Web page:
Then, upon awakening to the dawn of a new day I found that my muse, that wickedly inventive, dastardly bitch, now insists I tell a story within the story about discovery that might take the conclusion in an entirely different direction.  How and where this latest bit came from I have no idea and now feat that this will take the tale into novel length.

Too late to turn back.


Monday, April 20, 2015

Thoughts On the Fiftieth Nebula Awards

Soon the tribe of misfits, dreamers, and outcasts will gather in Chicago for the 50th Annual Nebula Awards. Think about that for a moment - Fifty Fucking Years!  Lord-a-mercy, could Damon Knight have ever foreseen such an event when he passed the hat to create the Science Fiction Writers of America IN 1965?

 Since that time SFWA has progressed from a fan-boys club to a world-wide membership embracing all the colors, personalities, and genders of our diverse field.  More and more our members resemble the society from which we spring.  Similarly our once outcast genre is now increasingly mainstream, as represented by the variety of stories up for this years premier writing award.

This year's Nebula Award weekend will no doubt begin with exclamations of joy, hugs, kisses, handshakes, and respect when attendees meet one another in the lobby and then rapidly progress to smaller, random gatherings wherever two or more writers, agents, fans, editors, or publishers happen to gather.  The weekend is a combination business meeting and convention, a gathering of writers at all stages of their careers, and, of course, the announcement of the most outstanding of the best writing of the past year.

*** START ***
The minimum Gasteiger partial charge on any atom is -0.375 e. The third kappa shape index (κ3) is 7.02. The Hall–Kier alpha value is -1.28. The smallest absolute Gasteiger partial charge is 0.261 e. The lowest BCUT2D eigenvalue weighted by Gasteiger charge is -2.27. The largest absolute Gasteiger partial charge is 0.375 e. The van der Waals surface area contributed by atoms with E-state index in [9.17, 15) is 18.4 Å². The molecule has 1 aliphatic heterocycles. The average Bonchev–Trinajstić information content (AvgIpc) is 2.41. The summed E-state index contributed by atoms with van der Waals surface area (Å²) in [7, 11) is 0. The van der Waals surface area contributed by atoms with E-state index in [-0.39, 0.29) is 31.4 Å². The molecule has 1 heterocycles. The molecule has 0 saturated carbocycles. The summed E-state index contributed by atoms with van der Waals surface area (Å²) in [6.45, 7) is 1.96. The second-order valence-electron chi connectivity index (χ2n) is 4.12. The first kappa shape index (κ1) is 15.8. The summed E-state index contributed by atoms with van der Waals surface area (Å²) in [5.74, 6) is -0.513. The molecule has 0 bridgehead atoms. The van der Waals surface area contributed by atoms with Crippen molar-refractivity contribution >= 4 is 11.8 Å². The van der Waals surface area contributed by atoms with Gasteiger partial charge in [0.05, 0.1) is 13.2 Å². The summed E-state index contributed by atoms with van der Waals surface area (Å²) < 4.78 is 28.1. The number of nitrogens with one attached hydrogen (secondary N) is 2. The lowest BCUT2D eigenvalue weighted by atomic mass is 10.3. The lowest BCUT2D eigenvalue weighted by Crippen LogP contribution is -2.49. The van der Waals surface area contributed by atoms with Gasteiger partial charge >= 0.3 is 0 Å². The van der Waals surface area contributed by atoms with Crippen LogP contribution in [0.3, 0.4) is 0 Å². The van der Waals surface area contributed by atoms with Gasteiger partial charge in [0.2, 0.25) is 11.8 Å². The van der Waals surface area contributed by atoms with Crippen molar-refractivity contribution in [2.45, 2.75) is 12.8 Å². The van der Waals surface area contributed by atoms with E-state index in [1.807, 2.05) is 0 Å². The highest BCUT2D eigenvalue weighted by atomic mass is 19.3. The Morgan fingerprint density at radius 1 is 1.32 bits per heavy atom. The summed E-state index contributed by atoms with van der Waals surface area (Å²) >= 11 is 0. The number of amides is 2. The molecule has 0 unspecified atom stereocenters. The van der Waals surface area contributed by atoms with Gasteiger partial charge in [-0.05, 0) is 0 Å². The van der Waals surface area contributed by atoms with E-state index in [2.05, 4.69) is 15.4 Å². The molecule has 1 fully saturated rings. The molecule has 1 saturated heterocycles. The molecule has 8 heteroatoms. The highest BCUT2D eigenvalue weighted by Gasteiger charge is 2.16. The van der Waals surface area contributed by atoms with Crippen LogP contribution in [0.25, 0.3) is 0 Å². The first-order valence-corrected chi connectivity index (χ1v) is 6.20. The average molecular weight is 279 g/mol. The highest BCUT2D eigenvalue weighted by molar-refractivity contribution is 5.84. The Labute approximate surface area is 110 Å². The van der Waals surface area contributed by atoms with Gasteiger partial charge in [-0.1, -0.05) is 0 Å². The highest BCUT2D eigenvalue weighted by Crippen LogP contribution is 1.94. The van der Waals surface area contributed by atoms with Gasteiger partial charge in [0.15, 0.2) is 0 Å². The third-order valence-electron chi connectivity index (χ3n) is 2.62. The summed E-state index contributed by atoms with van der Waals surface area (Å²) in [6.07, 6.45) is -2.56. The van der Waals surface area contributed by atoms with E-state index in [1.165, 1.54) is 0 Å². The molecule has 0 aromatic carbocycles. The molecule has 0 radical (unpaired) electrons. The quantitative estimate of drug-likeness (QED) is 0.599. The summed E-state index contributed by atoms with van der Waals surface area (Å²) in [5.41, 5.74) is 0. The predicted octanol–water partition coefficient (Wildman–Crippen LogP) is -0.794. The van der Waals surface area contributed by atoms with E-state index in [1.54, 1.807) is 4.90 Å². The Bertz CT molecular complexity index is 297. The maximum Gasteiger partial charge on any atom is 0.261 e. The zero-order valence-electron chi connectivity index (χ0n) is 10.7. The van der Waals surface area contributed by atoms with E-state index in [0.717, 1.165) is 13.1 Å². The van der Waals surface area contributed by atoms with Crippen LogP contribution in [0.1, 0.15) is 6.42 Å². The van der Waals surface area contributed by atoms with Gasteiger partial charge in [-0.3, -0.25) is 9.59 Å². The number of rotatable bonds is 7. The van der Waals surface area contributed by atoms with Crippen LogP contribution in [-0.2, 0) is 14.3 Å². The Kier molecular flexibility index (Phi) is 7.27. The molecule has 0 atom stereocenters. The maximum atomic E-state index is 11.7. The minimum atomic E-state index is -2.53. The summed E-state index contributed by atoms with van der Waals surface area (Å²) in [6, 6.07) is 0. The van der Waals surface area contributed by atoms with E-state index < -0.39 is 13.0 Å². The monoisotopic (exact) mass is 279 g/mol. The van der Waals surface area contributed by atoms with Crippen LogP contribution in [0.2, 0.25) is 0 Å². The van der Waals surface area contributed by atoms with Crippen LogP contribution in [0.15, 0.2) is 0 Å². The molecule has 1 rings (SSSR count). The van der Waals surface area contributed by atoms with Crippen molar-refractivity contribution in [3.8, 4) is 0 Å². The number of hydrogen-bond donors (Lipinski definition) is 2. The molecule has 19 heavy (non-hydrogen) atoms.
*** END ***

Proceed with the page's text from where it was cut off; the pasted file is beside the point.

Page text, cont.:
A lot of official SFWA business will conducted as Officers and Board members finally come face to face with the members they've only contacted electronically at a catered business meeting held for members.  Educational sessions will be held to inform attendees on the craft and art of the genre during the day.   On Saturday night the glitteratti of our community will flow into the banquet for the presentation of the beautiful lucite Nebula trophies to the top vote-getters in each award category; service awards to volunteers, and a moment's pause for all those who have left us in the past year.